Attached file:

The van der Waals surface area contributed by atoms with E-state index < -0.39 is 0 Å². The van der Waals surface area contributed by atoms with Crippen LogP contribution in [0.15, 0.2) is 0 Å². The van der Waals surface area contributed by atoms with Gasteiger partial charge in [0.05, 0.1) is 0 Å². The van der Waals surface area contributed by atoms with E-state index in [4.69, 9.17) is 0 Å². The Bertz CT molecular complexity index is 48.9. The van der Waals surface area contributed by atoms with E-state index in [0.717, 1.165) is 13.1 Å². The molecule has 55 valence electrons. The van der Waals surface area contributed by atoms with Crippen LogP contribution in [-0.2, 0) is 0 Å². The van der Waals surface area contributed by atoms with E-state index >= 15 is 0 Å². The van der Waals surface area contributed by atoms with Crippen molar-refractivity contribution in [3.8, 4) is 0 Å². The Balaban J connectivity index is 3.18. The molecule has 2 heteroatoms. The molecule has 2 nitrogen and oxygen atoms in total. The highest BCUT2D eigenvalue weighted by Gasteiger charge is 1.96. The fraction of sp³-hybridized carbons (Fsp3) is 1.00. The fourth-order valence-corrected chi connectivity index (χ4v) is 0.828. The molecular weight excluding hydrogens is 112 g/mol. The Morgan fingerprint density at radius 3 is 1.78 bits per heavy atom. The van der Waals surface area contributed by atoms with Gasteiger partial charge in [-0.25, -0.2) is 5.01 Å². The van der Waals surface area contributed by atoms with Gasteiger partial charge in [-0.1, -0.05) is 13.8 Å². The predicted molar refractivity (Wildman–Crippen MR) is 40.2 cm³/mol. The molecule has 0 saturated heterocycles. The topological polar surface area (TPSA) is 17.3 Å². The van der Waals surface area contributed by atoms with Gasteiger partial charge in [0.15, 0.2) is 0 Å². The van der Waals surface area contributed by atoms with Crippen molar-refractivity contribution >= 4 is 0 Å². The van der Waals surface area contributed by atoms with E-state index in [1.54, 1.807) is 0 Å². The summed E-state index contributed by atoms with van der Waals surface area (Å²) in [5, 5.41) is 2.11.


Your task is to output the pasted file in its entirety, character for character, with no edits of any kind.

The van der Waals surface area contributed by atoms with E-state index < -0.39 is 0 Å². The van der Waals surface area contributed by atoms with Crippen LogP contribution in [0.15, 0.2) is 0 Å². The van der Waals surface area contributed by atoms with Gasteiger partial charge in [0.05, 0.1) is 0 Å². The van der Waals surface area contributed by atoms with E-state index in [4.69, 9.17) is 0 Å². The Bertz CT molecular complexity index is 48.9. The van der Waals surface area contributed by atoms with E-state index in [0.717, 1.165) is 13.1 Å². The molecule has 55 valence electrons. The van der Waals surface area contributed by atoms with Crippen LogP contribution in [-0.2, 0) is 0 Å². The van der Waals surface area contributed by atoms with E-state index >= 15 is 0 Å². The van der Waals surface area contributed by atoms with Crippen molar-refractivity contribution in [3.8, 4) is 0 Å². The Balaban J connectivity index is 3.18. The molecule has 2 heteroatoms. The molecule has 2 nitrogen and oxygen atoms in total. The highest BCUT2D eigenvalue weighted by Gasteiger charge is 1.96. The fraction of sp³-hybridized carbons (Fsp3) is 1.00. The fourth-order valence-corrected chi connectivity index (χ4v) is 0.828. The molecular weight excluding hydrogens is 112 g/mol. The Morgan fingerprint density at radius 3 is 1.78 bits per heavy atom. The van der Waals surface area contributed by atoms with Gasteiger partial charge in [-0.25, -0.2) is 5.01 Å². The van der Waals surface area contributed by atoms with Gasteiger partial charge in [-0.1, -0.05) is 13.8 Å². The predicted molar refractivity (Wildman–Crippen MR) is 40.2 cm³/mol. The molecule has 0 saturated heterocycles. The topological polar surface area (TPSA) is 17.3 Å². The van der Waals surface area contributed by atoms with Gasteiger partial charge in [0.15, 0.2) is 0 Å². The van der Waals surface area contributed by atoms with Crippen molar-refractivity contribution >= 4 is 0 Å². The van der Waals surface area contributed by atoms with E-state index in [1.54, 1.807) is 0 Å². The summed E-state index contributed by atoms with van der Waals surface area (Å²) in [5, 5.41) is 2.11.